It's buggy here.  Flies at the campsite were pestering us right away.  House flies, or a rabid version of house flies that like to bite people.  We deeted up and that fixed the problem.  On our second hike yesterday, an attempted loop hike comprised of taking the Mudlick Trail from its northern trailhead and eventually cutting into the Fire Tower Trail, we were besieged by the sort of gnat that wants to house itself in either your ears or your eyes.  They might have been the same little pests that were trying to get at us along the swampy Shut-Ins Trail earlier.  They were even worse on the Mudlick Trail.  I've never been bothered like that by gnats.  I was wearing my bandana as a sweatband but I re-fashioned it to cover my ears.  I was thinking I could have used earmuffs or one of those bands that skiers wear to keep their ears warm.  My ears were plenty warm on the faux-hike; I was trying to take a landing spot away from the little buggers.  We walked for half an hour and turned around.  I can handle hot but hot and bugs was too much.  I was expending more energy trying to wave away and swat at the gnats than I was hiking.  Nonetheless, we hiked for a total of two hours yesterday and I'm satisfied with that.  If we're really going to Colorado in September, and if we're hiking while we're there, I need to get in shape—and quick.  

I consider this a mixed-use campground: RV sites and tent sites.  It's mostly RVs.  But at some sites there are both RVs and tents.  Across from us and one over is a family of six that took an electric site but is not in an RV—they've got one big tent and one small one.  I like their set up.  B and I were talking about them a little.  I think the guy is the father of all four but the woman is the mother of just one, the little tricycle kid.  Some of the kids are much older, in their teens.  B is moving around in the tent.  She wanted more sleep.  I wasn't very comfortable—my neck was stiff.  So I figured I'd just get up now and nap later.  It's like that movie, that terrible movie, "I'll Sleep When I'm Dead."  Here she is, the B-ster.  It's 7:09.  I've had my Doubleshot.  Maybe it's time to get our morning cookfire going.
There is a boat ramp 150 yards from here. [Editor's Note: Recall that at this point I still haven't realized that the water right behind us really isn't part of the river "proper", but is instead a spring-based tributary.]  There is river access there.  I wasn't expecting much, based on the sense I got of the river from the snatch of it I can see from our site.  It shapes up somewhere between here and there I guess because it is beautiful down there.  The water is clear, and rippling, and cool.  Not spring-fed cold, other than right when you step in, but cool.  It's split at that point by a picturesque gravel bar and the entire view is expansive and peaceful in both directions.  It feels a lot like the river access we enjoyed at the Round Spring campground on the Current River.  We walked down there at dusk last night; the moon was up and nearly full.  I wanted a photo but I didn't have my camera.  I started to walk back for it but my legs were heavy by that time and the moment (last light) was going to pass before long so I stayed put.  I had a cigarette and enjoyed the view.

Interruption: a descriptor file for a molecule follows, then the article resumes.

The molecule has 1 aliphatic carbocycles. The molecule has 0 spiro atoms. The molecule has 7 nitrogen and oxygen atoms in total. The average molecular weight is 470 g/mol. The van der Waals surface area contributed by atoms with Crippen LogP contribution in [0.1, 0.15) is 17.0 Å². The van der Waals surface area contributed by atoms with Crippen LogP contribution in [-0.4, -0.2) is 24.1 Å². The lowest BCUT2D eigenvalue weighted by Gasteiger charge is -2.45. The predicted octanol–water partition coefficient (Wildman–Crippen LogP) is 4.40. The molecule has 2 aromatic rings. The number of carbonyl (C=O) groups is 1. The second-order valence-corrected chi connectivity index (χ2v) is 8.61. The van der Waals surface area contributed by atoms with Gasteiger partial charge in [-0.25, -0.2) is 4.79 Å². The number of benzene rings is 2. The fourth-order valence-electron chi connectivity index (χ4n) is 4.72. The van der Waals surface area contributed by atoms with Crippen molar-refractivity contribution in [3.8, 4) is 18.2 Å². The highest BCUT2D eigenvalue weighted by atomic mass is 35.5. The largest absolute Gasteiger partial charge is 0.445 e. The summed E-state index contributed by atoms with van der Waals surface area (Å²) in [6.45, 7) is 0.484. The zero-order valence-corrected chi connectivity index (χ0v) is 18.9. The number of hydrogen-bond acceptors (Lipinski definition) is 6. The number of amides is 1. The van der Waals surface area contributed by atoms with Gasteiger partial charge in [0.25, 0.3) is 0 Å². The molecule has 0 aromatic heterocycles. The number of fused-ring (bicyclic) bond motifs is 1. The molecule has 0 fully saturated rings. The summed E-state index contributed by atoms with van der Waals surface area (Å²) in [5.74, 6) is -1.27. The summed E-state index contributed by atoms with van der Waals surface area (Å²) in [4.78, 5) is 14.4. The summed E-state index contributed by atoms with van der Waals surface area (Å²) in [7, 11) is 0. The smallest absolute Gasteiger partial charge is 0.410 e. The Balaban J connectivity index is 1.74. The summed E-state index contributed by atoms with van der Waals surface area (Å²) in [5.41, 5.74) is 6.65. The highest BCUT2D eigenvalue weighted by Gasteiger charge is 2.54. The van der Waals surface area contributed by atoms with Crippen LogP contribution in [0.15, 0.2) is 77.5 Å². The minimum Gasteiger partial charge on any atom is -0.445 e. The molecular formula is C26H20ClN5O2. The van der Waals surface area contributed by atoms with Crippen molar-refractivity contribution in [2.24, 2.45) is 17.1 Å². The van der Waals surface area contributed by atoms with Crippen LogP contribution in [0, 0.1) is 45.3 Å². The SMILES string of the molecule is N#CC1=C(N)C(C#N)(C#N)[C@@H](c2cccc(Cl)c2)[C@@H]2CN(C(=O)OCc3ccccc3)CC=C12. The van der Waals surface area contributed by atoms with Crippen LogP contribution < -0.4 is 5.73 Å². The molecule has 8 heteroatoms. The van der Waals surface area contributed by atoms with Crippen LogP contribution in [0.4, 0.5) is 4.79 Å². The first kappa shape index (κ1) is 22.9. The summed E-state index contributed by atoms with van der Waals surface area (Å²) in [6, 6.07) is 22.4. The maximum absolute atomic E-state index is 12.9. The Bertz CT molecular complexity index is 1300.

It's time to get a fire going.  It's time for eggs and bacon and toast and more coffee.  There's something I forgot to mention—the raccoon that came up from the banks ten feet away from us last night, at gloaming, and wasn't afraid of us at all.  I was so glad Squirt wasn't here.  It's 7:18 in the morning, Saturday, August 9, in Sam A. Baker State Park in Missouri.

IV.  Taum Sauk.

It's Saturday, 1:18 pm, we're heading south on 21/72.  We have been to Missouri's highest point, Taum Sauk Mountain.  We did a hike there, in Taum Sauk State Park.  I thought we were going to reach the acme somewhere along the trail but the "highest point" marker is actually set off to the side before you even get to the trail.  The trail was a three-mile loop that took us roughly an hour and forty-five minutes.  The signs leading to the trail indicated the hike would last three hours, that it was a rugged and difficult trail, and that caution was advised.  Indeed it was a strenuous hike but the sign oversold the difficulty.  At the beginning, a hiker could go right or left.  We went right.  The best vistas were on the "right half" of the trail.  Approximately halfway around the loop are some falls, the Mina Sauk Falls.  If it hadn't rained Thursday and Friday, these falls probably would have been dry.  It's a good hike.  The bugs were back at it, but it's that time of year I guess.  B said she had sprayed her hat with deet but still they hounded her ears.  I was swatting at them, as they buzzed my ears, and with the practice I had gotten in yesterday, I was crushing quite a few of them.  But there are always more, and they never stop discovering you as you make your way along the trail.